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Expert says research points to value of STEM with youngest children

Beth Van Meeteran shared her expertise on the benefits of implementing STEM and literacy integration in early childhood to an overflow crowd at the Homewood Science Center on Thursday, April 20.

Van Meeteran, an early childhood educator for 24 years with a research focus on STEM (Science, Technology, Engineering, and Mathematics), serves as director of the Iowa Regents’ Center for Early Developmental Education and teaches early literacy courses for the University of Northern Iowa (UNI).  

Van Meeteran worked for 18 years as an early childhood teacher in rural Iowa. In 2001, she accepted a position as a first grade lead instructor at the Freeburg Early Childhood school, an experimental early childhood research school for UNI. 

“Even with 18 years as a teacher under my belt,” Van Meeteran said, “the kids at Freeburg are who taught me what teaching and learning is.”  


Freeburg was part of a federal program aimed at preschool children ages 3, 4 and 5 from low-income families designed to prepare children for success in school through early STEM learning.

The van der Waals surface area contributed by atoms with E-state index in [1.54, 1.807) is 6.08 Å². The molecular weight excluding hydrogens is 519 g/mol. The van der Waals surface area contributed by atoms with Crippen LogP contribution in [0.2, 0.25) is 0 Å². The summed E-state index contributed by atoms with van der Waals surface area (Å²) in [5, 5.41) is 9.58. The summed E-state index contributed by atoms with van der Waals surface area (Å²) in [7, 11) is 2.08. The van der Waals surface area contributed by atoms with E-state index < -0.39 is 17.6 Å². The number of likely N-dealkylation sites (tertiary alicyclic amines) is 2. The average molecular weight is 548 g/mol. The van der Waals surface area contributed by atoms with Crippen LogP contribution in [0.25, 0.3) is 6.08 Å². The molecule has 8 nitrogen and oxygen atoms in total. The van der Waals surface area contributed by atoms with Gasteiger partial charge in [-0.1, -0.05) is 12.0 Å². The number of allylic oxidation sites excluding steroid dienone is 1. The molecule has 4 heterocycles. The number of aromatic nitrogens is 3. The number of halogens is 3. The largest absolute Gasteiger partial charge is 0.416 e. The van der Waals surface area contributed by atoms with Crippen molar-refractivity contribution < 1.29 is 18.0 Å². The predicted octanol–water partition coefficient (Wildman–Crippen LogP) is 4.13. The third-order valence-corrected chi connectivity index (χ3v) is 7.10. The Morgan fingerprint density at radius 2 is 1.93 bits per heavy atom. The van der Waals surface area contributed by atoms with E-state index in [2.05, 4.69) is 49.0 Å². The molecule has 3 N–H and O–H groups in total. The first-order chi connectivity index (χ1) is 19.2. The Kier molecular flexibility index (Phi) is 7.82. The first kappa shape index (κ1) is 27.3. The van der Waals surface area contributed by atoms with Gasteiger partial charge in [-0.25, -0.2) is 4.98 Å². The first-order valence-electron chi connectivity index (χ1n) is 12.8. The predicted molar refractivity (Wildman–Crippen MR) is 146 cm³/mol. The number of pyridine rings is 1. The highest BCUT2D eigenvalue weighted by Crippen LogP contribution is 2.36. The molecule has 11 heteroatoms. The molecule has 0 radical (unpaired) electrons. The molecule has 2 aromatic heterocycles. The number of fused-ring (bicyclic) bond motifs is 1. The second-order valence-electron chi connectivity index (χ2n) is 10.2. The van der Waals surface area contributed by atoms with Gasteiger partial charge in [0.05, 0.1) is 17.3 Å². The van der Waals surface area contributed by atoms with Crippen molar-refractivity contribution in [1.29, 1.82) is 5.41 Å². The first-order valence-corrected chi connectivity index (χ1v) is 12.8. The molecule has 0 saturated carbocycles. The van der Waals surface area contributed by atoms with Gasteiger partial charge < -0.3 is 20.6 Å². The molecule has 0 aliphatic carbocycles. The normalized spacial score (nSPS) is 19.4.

Van Meeteran said there was an initial period of adjustment at the experimental school, which had just four classrooms. 

“Each room had two cameras, a mirrored wall, six microphones in each room, not including the one I was wearing,” she said. “We never knew when we were being recorded for research purposes.” 

Freeburg’s method was to teach children based on the natural way they learn. How each child reaches and forms their “aha” moment allows educators to employ and implement STEM. By seeing it from the child’s perspective, their “eyes” becomes more apparent.

During Van Meeteran’s time at Freeburg, she utilized ramps and pathways to guide first- and second-graders in an interactive approach to learn about force and motion. She said it was important that children develop “engineering habits of mind, those dispositions an engineer needs.” 

“Supporting children during the engagement is crucial,” Van Meeteran said, “not showing them or fixing it for them, rather making sure they have the materials or provide ones they need, and as they ‘engineer’ (and) enhance their understanding of what is in the world and how it works, that’s the science they’re interested in.” 

By having children solve problems independently rather than fixing problems for them it allows young children to use their creativity in engineering, she said. In the process, they learn science. 

“Teachers who have had the professional learning and experiences saw children with IEPs (Individualized Education Program) perform exceptionally on their reading assessments with STEM implemented,” Van Meeteran said.

The Homewood Science Center, 18022 Dixie Highway, offers free STEM Saturdays to families from 10 a.m. to 1 p.m. Additional programs, events, and resources on STEM literacy are available on the Homewood Science Center’s website.

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